"Shifter" Graphic Novel Review
Written by James Ferguson
Published by Anomaly Productions
Written by Brian Haberlin and Brian Holguin
Illustrated by Brian Haberlin, Geirrod VanDyke, Kunrone Yap, and Chan Hyuk Lee
2013, 200 Pages
Graphic Novel released on October 8th, 2013
After the success of Anomaly, Brian Haberlin and Brian Holguin return with an entirely different sci-fi graphic novel entitled Shifter. The book picks up with perfectly average Noah Freeman trying to point out some strange stuff at his surveillance job. He means well and just wants to do the right thing, but he's not a super hero or anything. Apparently he's stumbled upon a huge cover up, and a few hired thugs are sent out to kill him. This would have been the end of the story in most cases, but this is a comic book, so instead of plummeting to his death, Noah finds a strange device that heals his body and allows him to possess a number of creatures, both new and old, including a sabretooth tiger and what looks like a Bigfoot.
This sounds like the beginnings of a brilliant adventure story, with Noah learning how to use this machine that he dubs “Jeeves.” It falters along the way, getting bogged down in the morality of the unwilling use of the animals (and one human) and the generic evil corporation out to...well...be evil. Where Anomaly has a lot of space to tell its story and really flesh out the background, Shifter feels cramped even with 200 pages, like it's trying to fit in a number of different plot elements into a short span of time instead of focusing on some of the big ones first.
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A huge focus is on the gorgeous artwork provided by Haberlin and company. If you read Anomaly, you'll know what you're getting into here. This is big, cinematic CGI level quality, and it looks amazing. The animals seen range from small squirrel-like rodents to massive dinosaurs and everything in between. If we learned anything from the 1990's though, it's that art isn't everything. You need a good story to back it up.
The device itself reminds me of a few different stories, specifically the young adult series Animorphs and the two part episode “The Main Man” from Superman: The Animated Series. The former follows a group of kids that are given the ability to transform into various animals to fight an alien race while the latter has Superman and Lobo thrown into a zoo by the Preserver as they were the last of their respective races. The difference with Shifter is that Noah doesn't transform into a likeness of these creatures. He literally possesses them. He's in their mind with them. If they die while out and about, he just transports back to the machine, but that creature is dead and gone. They are all kept in strange collector cases in suspended animation until it's time to take them out.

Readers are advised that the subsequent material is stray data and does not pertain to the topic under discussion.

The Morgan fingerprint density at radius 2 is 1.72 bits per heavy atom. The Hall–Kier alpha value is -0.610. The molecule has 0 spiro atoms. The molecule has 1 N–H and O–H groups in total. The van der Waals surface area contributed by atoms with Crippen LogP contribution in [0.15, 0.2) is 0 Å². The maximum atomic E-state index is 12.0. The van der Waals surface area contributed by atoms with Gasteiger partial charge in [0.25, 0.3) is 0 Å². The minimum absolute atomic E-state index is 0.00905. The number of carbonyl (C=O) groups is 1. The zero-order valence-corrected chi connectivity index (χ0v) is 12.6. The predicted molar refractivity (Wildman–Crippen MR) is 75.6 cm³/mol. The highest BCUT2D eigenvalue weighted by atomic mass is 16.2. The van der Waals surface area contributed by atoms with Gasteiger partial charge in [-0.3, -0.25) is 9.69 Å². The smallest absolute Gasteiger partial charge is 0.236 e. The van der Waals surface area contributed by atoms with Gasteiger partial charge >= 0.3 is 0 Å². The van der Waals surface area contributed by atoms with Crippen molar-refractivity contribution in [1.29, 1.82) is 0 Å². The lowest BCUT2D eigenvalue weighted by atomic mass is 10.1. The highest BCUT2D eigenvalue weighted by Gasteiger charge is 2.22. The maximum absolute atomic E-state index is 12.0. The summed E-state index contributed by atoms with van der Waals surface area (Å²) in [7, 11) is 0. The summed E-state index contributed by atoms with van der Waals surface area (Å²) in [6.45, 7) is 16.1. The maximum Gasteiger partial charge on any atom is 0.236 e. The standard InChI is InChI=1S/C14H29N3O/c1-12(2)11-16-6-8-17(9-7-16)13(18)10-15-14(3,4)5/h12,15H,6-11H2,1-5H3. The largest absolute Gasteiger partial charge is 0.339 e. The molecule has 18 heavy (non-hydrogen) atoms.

The human woman in the collection comes from a much earlier time. Everyone she would have possibly known is long dead. She represents the hardest challenge to Noah as he can't outright control her. She's constantly fighting him to take back her own mind and body. This is where the morality really comes into play because he's basically keeping this woman captive against her will. He's fine doing this to the animals for the most part (except for maybe when they get killed), but doing it to another person is where he draws the line.
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As with Anomaly, Shifter is a multimedia experience. Fans are encouraged to download an app that provides some bonus features in augmented reality when reading the book. This is a great touch and something that adds a unique spin to the comic.
Shifter is a downright beautiful comic, but falls short on the story end of things. If it had focused on one or two of the many different threads, it would have been a better read. Instead, we've got the strange device with an unknown origin, the faceless mega corporation out to do evil, the ethics of keeping a bunch of animals (and one woman) captive, and a half-hearted romantic angle between Noah and his fiancée.
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